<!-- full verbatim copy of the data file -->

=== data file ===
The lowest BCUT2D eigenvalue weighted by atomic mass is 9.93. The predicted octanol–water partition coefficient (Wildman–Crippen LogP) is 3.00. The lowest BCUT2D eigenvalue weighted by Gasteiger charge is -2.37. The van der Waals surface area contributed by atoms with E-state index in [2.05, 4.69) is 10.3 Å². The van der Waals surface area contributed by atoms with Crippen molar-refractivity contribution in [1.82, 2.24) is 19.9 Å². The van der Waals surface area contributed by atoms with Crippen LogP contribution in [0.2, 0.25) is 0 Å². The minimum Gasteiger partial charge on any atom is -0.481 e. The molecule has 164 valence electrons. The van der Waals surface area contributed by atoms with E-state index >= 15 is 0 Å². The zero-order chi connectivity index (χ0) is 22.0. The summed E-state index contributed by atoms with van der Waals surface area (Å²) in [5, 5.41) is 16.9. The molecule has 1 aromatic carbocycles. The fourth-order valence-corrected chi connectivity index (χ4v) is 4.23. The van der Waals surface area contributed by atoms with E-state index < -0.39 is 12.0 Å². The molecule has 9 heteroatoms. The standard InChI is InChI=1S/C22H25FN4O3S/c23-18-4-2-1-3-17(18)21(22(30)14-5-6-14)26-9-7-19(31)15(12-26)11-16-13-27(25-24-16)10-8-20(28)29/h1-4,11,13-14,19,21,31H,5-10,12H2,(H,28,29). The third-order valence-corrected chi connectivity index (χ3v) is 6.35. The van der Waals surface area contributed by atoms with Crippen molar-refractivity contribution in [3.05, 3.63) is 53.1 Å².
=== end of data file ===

The lowest BCUT2D eigenvalue weighted by atomic mass is 9.93. The predicted octanol–water partition coefficient (Wildman–Crippen LogP) is 3.00. The lowest BCUT2D eigenvalue weighted by Gasteiger charge is -2.37. The van der Waals surface area contributed by atoms with E-state index in [2.05, 4.69) is 10.3 Å². The van der Waals surface area contributed by atoms with Crippen molar-refractivity contribution in [1.82, 2.24) is 19.9 Å². The van der Waals surface area contributed by atoms with Crippen LogP contribution in [0.2, 0.25) is 0 Å². The minimum Gasteiger partial charge on any atom is -0.481 e. The molecule has 164 valence electrons. The van der Waals surface area contributed by atoms with E-state index >= 15 is 0 Å². The zero-order chi connectivity index (χ0) is 22.0. The summed E-state index contributed by atoms with van der Waals surface area (Å²) in [5, 5.41) is 16.9. The molecule has 1 aromatic carbocycles. The fourth-order valence-corrected chi connectivity index (χ4v) is 4.23. The van der Waals surface area contributed by atoms with E-state index < -0.39 is 12.0 Å². The molecule has 9 heteroatoms. The standard InChI is InChI=1S/C22H25FN4O3S/c23-18-4-2-1-3-17(18)21(22(30)14-5-6-14)26-9-7-19(31)15(12-26)11-16-13-27(25-24-16)10-8-20(28)29/h1-4,11,13-14,19,21,31H,5-10,12H2,(H,28,29). The third-order valence-corrected chi connectivity index (χ3v) is 6.35. The van der Waals surface area contributed by atoms with Crippen molar-refractivity contribution in [3.05, 3.63) is 53.1 Å².